- Involve and listen to disabled people from the very beginning of any product, space and service design. Businesses looking to become more inclusive can get help to co-design well and start ongoing conversation with disabled customers and employees.
- We’d like accessibility to be seen as an opportunity to get creative and innovate. Inclusive design is an incredible tool for making wonderfully engaging, enjoyable environments for all.
- Better signage and wayfinding would improve life for EVERYONE! We mean tactile markers, highlighting key landmarks, positioning, colour, contrast, size…
- Recognition that accessibility doesn’t have to be obtrusive or clinical-looking. Follow fineandable.co.uk on Instagram for beautifully accessible bathroom inspiration.
- Better business comes from inclusive recruiting and workplaces. Businesses can reach out to organisations like Shaw Trust for advice and support to removing barriers to jobs http://ow.ly/Lqag50CG1yq (opens in a new tab)
- Access isn’t just about ramps and lifts. Don’t forget ‘softer’ features like lighting, acoustics, materiality, contrast, pattern, biophilic design, ventilation all have a big impact on someone’s experience of a space.
- We’d like to see businesses push the boundaries when it comes to accessibility, not just meet minimum standards. Motionspot strives to show what is possible in beautiful, accessible design.
- Inclusive design taught as standard on all architectural and product design courses. So that there is greater understanding that design choices have the power to disable or enable.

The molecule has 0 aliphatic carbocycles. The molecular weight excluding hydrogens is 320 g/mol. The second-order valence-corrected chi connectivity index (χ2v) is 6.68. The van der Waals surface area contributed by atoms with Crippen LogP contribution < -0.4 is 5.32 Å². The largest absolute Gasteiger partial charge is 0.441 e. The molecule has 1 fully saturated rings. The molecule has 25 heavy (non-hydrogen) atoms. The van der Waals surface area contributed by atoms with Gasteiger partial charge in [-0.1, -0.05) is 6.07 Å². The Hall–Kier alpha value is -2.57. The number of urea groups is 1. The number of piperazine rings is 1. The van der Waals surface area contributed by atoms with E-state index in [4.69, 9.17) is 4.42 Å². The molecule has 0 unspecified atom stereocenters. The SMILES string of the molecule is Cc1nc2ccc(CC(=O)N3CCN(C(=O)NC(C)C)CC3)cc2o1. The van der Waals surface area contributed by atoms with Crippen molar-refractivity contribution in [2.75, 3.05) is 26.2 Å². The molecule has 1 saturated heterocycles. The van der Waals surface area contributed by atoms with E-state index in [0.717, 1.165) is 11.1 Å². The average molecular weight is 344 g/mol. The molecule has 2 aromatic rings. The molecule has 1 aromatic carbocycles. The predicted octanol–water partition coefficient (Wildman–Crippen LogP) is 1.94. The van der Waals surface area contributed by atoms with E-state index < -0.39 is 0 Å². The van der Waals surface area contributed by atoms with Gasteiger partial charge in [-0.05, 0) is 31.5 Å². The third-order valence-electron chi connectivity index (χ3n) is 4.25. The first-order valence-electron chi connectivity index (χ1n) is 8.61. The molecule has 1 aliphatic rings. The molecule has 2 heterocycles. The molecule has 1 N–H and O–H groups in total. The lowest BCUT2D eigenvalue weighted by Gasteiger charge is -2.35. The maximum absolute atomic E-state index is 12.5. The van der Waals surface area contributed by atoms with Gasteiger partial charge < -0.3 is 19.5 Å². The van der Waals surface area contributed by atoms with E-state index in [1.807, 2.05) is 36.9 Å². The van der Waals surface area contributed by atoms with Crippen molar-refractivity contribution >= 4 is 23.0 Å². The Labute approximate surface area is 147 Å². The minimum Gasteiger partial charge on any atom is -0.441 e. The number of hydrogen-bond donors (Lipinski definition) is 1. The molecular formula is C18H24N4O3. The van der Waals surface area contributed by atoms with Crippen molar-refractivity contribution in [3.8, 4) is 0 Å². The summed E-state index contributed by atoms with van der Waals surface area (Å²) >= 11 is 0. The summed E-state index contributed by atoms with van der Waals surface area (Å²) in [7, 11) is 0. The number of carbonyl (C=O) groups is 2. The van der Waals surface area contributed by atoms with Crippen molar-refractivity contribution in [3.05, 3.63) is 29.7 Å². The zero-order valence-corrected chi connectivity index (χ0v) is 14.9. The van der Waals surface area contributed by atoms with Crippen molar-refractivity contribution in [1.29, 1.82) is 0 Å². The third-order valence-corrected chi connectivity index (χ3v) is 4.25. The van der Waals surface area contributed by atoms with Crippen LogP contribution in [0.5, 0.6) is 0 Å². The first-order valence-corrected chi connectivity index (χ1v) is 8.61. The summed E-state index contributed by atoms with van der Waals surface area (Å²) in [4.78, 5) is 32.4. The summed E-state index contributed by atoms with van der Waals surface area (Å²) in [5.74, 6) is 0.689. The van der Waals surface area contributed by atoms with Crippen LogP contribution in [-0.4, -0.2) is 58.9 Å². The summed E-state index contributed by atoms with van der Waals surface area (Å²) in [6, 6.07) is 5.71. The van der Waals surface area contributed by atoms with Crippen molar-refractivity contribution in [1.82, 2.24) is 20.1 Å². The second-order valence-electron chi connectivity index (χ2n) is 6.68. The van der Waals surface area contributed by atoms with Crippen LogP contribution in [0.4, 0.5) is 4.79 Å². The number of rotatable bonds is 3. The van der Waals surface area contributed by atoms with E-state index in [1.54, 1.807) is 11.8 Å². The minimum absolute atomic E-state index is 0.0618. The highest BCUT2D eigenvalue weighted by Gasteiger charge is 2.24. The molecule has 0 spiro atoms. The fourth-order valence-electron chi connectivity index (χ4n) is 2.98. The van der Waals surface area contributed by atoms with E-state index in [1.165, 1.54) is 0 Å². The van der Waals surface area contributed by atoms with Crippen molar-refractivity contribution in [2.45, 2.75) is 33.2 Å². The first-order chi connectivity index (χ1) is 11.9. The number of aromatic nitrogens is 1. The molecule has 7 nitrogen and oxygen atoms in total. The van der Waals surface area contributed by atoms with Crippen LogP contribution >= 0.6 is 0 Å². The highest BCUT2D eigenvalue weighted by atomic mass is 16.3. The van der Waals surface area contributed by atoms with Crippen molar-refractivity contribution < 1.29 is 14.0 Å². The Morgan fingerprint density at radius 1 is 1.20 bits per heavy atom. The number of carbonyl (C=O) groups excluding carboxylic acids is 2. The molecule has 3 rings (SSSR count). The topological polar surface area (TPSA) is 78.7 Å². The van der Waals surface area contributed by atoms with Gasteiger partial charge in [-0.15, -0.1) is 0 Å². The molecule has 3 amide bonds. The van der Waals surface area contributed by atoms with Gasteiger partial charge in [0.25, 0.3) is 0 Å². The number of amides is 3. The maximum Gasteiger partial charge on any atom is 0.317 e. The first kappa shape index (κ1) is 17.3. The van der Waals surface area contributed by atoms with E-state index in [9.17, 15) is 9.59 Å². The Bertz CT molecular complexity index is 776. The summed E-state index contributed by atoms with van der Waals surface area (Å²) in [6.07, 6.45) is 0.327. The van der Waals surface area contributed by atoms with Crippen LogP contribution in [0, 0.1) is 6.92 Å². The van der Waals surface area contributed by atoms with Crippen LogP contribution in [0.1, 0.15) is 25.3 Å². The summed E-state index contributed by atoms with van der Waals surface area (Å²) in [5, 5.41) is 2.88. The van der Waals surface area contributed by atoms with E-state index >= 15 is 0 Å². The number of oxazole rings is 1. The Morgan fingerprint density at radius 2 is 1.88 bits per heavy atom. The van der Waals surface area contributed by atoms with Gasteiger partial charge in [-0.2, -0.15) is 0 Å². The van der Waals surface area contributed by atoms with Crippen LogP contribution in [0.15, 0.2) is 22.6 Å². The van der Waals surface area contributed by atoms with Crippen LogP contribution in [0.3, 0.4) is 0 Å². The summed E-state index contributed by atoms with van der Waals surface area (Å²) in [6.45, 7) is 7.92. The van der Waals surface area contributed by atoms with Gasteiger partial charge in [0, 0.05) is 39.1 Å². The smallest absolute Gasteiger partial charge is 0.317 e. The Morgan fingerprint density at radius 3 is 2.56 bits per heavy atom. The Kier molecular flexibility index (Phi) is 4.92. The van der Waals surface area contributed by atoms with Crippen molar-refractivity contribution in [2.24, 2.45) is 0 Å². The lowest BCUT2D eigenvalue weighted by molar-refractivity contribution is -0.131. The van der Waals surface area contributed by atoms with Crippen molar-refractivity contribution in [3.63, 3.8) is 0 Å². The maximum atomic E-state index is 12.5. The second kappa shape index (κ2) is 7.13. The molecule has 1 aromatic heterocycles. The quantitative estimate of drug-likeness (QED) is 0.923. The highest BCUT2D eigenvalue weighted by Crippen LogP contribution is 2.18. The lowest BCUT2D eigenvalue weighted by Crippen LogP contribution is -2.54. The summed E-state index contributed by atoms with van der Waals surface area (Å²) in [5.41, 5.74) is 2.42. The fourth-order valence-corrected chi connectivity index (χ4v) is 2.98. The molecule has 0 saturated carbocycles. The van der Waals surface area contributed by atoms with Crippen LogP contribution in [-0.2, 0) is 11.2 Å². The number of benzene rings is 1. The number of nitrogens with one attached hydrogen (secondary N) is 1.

- Embrace dual design. Things that have more than one purpose that also make life more accessible – like this shower riser rail. It’s also a grab rail…
- Businesses not being afraid to ask for help on making their product/service more accessible. Expert help is available, including (most importantly!) from disabled people themselves – the real experts.
- Understanding that accessibility and aesthetics are not mutually exclusive. From public toilets to penthouse suites. For some design-led award-winning accessible places, check out…
- Information, information, information. Even if a place meets min access requirements doesn’t mean it will be accessible for everyone. Comprehensive info on websites lets people understand/plan if it’s accessible with their specific needs. Like @EuansGuide
- Appreciation that every single person in the world – disabled and non-disabled - has different access needs specific to them.
- Share the hashtag #AccessibleAdvent far and wide! Such a great resource to make life more accessible. Well done @GinnyAndT. Now compiled into a searchable database here by Hannah Milan (opens in a new tab) https://prototypr.io/toolbox/accessible-advent-tracker/ (opens in a new tab)
- And finally…on Christmas eve, behind our final #AccessibleAdvent door, is just to be a little more patient with one another and to treat each other with a little more kindness. Thank you @GinnyAndT for an incredible idea. Merry Christmas and here’s to a more accessible 2021!